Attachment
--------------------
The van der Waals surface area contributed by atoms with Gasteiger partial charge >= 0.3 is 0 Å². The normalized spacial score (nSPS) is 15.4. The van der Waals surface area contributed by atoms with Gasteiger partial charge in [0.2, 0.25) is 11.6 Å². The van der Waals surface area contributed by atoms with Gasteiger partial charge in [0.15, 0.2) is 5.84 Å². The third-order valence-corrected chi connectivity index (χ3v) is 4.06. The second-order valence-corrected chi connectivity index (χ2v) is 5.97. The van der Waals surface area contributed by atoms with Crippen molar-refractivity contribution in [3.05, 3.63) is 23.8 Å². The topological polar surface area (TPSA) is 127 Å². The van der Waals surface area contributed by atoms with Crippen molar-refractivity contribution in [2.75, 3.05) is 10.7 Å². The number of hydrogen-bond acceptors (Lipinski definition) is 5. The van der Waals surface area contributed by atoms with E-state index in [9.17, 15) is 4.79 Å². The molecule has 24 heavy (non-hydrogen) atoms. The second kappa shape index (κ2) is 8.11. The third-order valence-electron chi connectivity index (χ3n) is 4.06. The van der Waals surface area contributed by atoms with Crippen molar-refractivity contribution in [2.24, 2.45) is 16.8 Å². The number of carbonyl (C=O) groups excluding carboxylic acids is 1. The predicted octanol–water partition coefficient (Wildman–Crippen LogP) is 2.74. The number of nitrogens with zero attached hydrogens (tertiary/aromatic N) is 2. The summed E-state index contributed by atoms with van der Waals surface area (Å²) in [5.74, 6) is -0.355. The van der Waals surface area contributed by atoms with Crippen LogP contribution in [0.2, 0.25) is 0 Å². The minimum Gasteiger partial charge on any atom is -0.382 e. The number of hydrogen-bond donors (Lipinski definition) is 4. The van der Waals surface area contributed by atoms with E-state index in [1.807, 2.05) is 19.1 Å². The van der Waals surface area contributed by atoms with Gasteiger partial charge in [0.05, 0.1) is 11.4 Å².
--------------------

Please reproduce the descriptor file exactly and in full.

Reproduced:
The van der Waals surface area contributed by atoms with Gasteiger partial charge >= 0.3 is 0 Å². The normalized spacial score (nSPS) is 15.4. The van der Waals surface area contributed by atoms with Gasteiger partial charge in [0.2, 0.25) is 11.6 Å². The van der Waals surface area contributed by atoms with Gasteiger partial charge in [0.15, 0.2) is 5.84 Å². The third-order valence-corrected chi connectivity index (χ3v) is 4.06. The second-order valence-corrected chi connectivity index (χ2v) is 5.97. The van der Waals surface area contributed by atoms with Crippen molar-refractivity contribution in [3.05, 3.63) is 23.8 Å². The topological polar surface area (TPSA) is 127 Å². The van der Waals surface area contributed by atoms with Crippen molar-refractivity contribution in [2.75, 3.05) is 10.7 Å². The number of hydrogen-bond acceptors (Lipinski definition) is 5. The van der Waals surface area contributed by atoms with E-state index in [9.17, 15) is 4.79 Å². The molecule has 24 heavy (non-hydrogen) atoms. The second kappa shape index (κ2) is 8.11. The third-order valence-electron chi connectivity index (χ3n) is 4.06. The van der Waals surface area contributed by atoms with Crippen molar-refractivity contribution in [2.24, 2.45) is 16.8 Å². The number of carbonyl (C=O) groups excluding carboxylic acids is 1. The predicted octanol–water partition coefficient (Wildman–Crippen LogP) is 2.74. The number of nitrogens with zero attached hydrogens (tertiary/aromatic N) is 2. The summed E-state index contributed by atoms with van der Waals surface area (Å²) in [5.74, 6) is -0.355. The van der Waals surface area contributed by atoms with Crippen LogP contribution in [0.2, 0.25) is 0 Å². The minimum Gasteiger partial charge on any atom is -0.382 e. The number of hydrogen-bond donors (Lipinski definition) is 4. The van der Waals surface area contributed by atoms with E-state index in [1.807, 2.05) is 19.1 Å². The van der Waals surface area contributed by atoms with Gasteiger partial charge in [0.05, 0.1) is 11.4 Å².